The 26 artists in Sound as Sculpture (curated by Thomas Feulmer) include Laurie Anderson, Mark Bradford, John Cage, Nancy Holt, Richard Serra, and Bruce Nauman. The range of experiences implied by such a diverse group of A-listers delivers many interesting moments, and some that are altogether thrilling. On a two-hour individual tour several weeks after a press preview of about the same duration, I was able to sample each piece, naturally spending more time with those that induced the most personal delight.
In Anderson’s Handphone Table — Remembering Sound, two audio transducers have been embedded in the top slab of a small wood desk. You, the visitor, will sit at the desk, place one elbow on each transducer, and cup your hands over your ears as if your brattiest childhood pouts have been exhumed in the name of sound art. The work honors the human body as a conductor of sound waves, so you may consider yourself an element in a Laurie Anderson work of art, if you so choose (and you really should).
Across the room from Anderson’s piece is Extended Lullaby by John Cage, and it’s a nice juxtaposition to show how Sound as Sculpture gets more complicated, maybe even problematic, for visitors. The piece is a wall-mounted music box that requires interaction with a human hand in order to play its lullaby, but for this show, that gesture must be executed by a gallery attendant rather than the visitor. It’s on loan from a private collection, which is a fine reason not to let everyone touch it, but the attendant said it is played every 10 minutes — whether there are visitors or not. I was the only visitor in the room at the time. A school tour was ahead of me, and individual visits require registration in advance, so capacity should already be controlled, right? I don’t understand why Cage’s work can’t be engaged, if not by the visitor, then by the presence of visitors (if you know the answer or have a solid theory, please share in the comments, it’s something I should learn). Since I’d already experienced the rest of the room, I moved on, a little frustrated to be bounced from active participant for the Anderson to passive spectator for the Cage (I did hear the Cage in the press preview a few weeks earlier, but I hate when press gets special treatment, as happens at many large institutions).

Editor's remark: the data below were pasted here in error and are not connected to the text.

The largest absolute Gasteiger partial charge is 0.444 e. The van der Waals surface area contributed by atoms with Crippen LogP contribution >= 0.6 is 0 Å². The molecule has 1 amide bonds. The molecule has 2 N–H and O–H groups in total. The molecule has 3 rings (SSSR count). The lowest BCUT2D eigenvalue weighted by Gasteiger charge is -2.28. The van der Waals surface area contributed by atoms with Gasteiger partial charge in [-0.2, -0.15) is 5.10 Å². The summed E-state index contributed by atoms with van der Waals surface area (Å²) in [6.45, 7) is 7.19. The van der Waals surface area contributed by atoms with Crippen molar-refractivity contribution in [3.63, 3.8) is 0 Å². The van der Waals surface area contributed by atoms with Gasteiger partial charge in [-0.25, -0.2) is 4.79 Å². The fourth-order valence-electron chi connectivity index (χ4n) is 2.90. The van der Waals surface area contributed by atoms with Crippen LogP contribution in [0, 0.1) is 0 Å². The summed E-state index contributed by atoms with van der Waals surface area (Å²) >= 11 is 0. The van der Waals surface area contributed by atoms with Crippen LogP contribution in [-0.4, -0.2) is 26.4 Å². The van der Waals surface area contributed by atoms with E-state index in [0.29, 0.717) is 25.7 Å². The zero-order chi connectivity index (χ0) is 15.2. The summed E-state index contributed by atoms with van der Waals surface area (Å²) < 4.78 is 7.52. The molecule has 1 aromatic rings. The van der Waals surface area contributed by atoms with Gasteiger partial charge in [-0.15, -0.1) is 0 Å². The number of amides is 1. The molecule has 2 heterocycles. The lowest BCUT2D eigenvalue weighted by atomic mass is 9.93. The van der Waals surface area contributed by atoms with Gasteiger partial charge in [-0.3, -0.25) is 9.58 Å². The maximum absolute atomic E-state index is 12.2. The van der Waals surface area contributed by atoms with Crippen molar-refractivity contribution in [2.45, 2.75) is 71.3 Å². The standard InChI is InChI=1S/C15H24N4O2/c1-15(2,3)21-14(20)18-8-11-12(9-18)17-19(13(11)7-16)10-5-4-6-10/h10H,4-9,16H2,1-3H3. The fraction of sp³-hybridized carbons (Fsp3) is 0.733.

The sweetest delights of this show are the immersive experiences, like Alvin Lucier’s I am sitting in a room, which has a small space to itself and will likely be your first stop on the tour, or Tomas Saraceno’s Sounding the Air, also with a small room to itself. It consists of an enormous strand of spider silk stretched down its length with carbon rods and fishing line, plus some necessary AV equipment hidden by the darkness of the room. It’s hypnotic, and visually beautiful, too. Mark Bradford’s Spiderman was a favorite among those who saw the Dallas Museum of Art’s Truth: 24 frames per second in 2017, but here its volume bullies some of the fainter, more delicate pieces nearby, including one that’s dependent on the sound of your own humming (Adrian Piper, The Humming Room).
Sound is an interesting problem for an art show. Should you use headphones? Set the sound free in a so-called controlled environment? I attended an opening a few years back in an empty, art-deco, former museum with atrocious acoustics. The top floor was dedicated to video pieces, all with sound, all drowned and destroyed by the opening party and live DJ. No one thought that might be a problem. So it’s nice to see Feulmer’s challenges met with decisiveness, even when the outcome isn’t quite ideal.
I found it hard to walk away from Bruce Nauman’s immersive Acoustic Wedge (Sound Wedge—Double Wedge) — I loved it so. A walk-in piece made of wallboard and an unspecified “acoustic material” narrows to a V-shape, like a tiny but still immersive mock up for something Richard Serra might be planning. It’s not much to look at, but when you’re inside of it, the energy shifts — your energy shifts — by radical shielding of external noise with each small step inward. It holds a womb-like safety, an escape from anxiety that I’ve experienced twice before through art in Texas: Martin Creed’s Half the air in a given space at the Nasher Sculpture Center way back in 2011, and Robert Irwin’s permanent piece at Chinati, untitled (dusk to dawn). Those three works are/were profound experiences that I hope to revisit someday.
Sound as Sculpture is a big exhibition, and a good one. I went twice and might go again before it closes. Be willing to go with the flow: here-immersive, there-interactive, and right across the room, just stand back and listen. I almost wrote “passive,” but it wouldn’t be true; sound is a medium of time as well as space (the waves, the waves), and you can’t choose not to hear it. Once you enter its space, it’s coming straight for you.
Sound as Sculpture runs through May 28, 2022 at The Warehouse, 14105 Inwood Road, in Dallas. Admission is free but online registration is required.